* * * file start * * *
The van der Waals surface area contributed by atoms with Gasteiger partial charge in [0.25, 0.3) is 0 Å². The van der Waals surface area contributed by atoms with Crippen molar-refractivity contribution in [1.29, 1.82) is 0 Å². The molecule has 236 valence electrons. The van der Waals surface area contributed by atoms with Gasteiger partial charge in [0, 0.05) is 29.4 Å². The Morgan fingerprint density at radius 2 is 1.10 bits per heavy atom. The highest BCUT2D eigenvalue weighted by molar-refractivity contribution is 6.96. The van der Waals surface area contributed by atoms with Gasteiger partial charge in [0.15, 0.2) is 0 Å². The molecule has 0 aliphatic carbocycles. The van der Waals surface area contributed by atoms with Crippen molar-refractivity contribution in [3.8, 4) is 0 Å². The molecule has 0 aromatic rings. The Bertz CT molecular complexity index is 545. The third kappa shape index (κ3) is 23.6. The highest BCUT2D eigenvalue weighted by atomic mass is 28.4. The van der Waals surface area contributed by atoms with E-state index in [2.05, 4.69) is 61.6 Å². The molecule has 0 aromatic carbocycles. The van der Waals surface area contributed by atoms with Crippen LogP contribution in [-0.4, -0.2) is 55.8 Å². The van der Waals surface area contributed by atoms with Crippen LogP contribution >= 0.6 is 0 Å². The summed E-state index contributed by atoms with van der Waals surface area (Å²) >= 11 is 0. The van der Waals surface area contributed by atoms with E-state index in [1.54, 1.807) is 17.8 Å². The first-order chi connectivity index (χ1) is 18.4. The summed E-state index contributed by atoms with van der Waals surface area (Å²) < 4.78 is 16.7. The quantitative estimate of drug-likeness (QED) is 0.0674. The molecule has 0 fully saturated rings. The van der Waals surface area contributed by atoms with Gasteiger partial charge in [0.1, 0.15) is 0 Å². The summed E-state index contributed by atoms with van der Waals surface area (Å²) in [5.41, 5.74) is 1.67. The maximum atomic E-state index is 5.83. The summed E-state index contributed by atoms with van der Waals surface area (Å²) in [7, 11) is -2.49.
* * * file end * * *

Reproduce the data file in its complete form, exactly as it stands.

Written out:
The van der Waals surface area contributed by atoms with Gasteiger partial charge in [0.25, 0.3) is 0 Å². The van der Waals surface area contributed by atoms with Crippen molar-refractivity contribution in [1.29, 1.82) is 0 Å². The molecule has 236 valence electrons. The van der Waals surface area contributed by atoms with Gasteiger partial charge in [0, 0.05) is 29.4 Å². The Morgan fingerprint density at radius 2 is 1.10 bits per heavy atom. The highest BCUT2D eigenvalue weighted by molar-refractivity contribution is 6.96. The van der Waals surface area contributed by atoms with Gasteiger partial charge in [0.15, 0.2) is 0 Å². The molecule has 0 aliphatic carbocycles. The van der Waals surface area contributed by atoms with Crippen molar-refractivity contribution in [3.8, 4) is 0 Å². The molecule has 0 aromatic rings. The Bertz CT molecular complexity index is 545. The third kappa shape index (κ3) is 23.6. The highest BCUT2D eigenvalue weighted by atomic mass is 28.4. The van der Waals surface area contributed by atoms with E-state index in [2.05, 4.69) is 61.6 Å². The molecule has 0 aromatic carbocycles. The van der Waals surface area contributed by atoms with Crippen LogP contribution in [-0.4, -0.2) is 55.8 Å². The van der Waals surface area contributed by atoms with Crippen LogP contribution >= 0.6 is 0 Å². The summed E-state index contributed by atoms with van der Waals surface area (Å²) >= 11 is 0. The van der Waals surface area contributed by atoms with E-state index in [1.54, 1.807) is 17.8 Å². The first-order chi connectivity index (χ1) is 18.4. The summed E-state index contributed by atoms with van der Waals surface area (Å²) < 4.78 is 16.7. The quantitative estimate of drug-likeness (QED) is 0.0674. The molecule has 0 fully saturated rings. The van der Waals surface area contributed by atoms with Gasteiger partial charge in [0.1, 0.15) is 0 Å². The summed E-state index contributed by atoms with van der Waals surface area (Å²) in [5.41, 5.74) is 1.67. The maximum atomic E-state index is 5.83. The summed E-state index contributed by atoms with van der Waals surface area (Å²) in [7, 11) is -2.49.